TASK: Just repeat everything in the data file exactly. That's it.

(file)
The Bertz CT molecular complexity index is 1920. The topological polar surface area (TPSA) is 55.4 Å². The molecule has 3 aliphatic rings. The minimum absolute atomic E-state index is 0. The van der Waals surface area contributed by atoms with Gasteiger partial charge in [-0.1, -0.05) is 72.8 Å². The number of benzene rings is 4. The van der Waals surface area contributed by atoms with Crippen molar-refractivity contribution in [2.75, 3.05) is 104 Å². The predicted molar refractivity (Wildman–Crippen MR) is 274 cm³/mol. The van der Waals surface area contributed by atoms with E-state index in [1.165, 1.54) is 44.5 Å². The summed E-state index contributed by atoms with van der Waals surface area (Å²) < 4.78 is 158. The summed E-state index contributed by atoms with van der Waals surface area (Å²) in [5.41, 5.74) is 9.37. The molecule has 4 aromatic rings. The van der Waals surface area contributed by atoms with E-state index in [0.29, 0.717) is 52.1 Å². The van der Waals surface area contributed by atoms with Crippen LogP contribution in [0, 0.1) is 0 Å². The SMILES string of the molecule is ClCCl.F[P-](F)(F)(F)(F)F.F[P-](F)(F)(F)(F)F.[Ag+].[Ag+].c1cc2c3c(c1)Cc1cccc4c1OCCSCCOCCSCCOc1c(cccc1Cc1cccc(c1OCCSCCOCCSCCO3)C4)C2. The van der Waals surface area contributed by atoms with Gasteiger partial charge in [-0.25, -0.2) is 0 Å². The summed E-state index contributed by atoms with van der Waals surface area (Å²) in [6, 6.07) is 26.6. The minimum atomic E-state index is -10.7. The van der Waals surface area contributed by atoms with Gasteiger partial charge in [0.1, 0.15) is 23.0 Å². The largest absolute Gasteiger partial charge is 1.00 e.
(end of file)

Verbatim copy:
The Bertz CT molecular complexity index is 1920. The topological polar surface area (TPSA) is 55.4 Å². The molecule has 3 aliphatic rings. The minimum absolute atomic E-state index is 0. The van der Waals surface area contributed by atoms with Gasteiger partial charge in [-0.1, -0.05) is 72.8 Å². The number of benzene rings is 4. The van der Waals surface area contributed by atoms with Crippen molar-refractivity contribution in [2.75, 3.05) is 104 Å². The predicted molar refractivity (Wildman–Crippen MR) is 274 cm³/mol. The van der Waals surface area contributed by atoms with E-state index in [1.165, 1.54) is 44.5 Å². The summed E-state index contributed by atoms with van der Waals surface area (Å²) < 4.78 is 158. The summed E-state index contributed by atoms with van der Waals surface area (Å²) in [5.41, 5.74) is 9.37. The molecule has 4 aromatic rings. The van der Waals surface area contributed by atoms with E-state index in [0.29, 0.717) is 52.1 Å². The van der Waals surface area contributed by atoms with Crippen LogP contribution in [0, 0.1) is 0 Å². The SMILES string of the molecule is ClCCl.F[P-](F)(F)(F)(F)F.F[P-](F)(F)(F)(F)F.[Ag+].[Ag+].c1cc2c3c(c1)Cc1cccc4c1OCCSCCOCCSCCOc1c(cccc1Cc1cccc(c1OCCSCCOCCSCCO3)C4)C2. The van der Waals surface area contributed by atoms with Gasteiger partial charge in [-0.25, -0.2) is 0 Å². The summed E-state index contributed by atoms with van der Waals surface area (Å²) in [6, 6.07) is 26.6. The minimum atomic E-state index is -10.7. The van der Waals surface area contributed by atoms with Gasteiger partial charge in [0.1, 0.15) is 23.0 Å². The largest absolute Gasteiger partial charge is 1.00 e.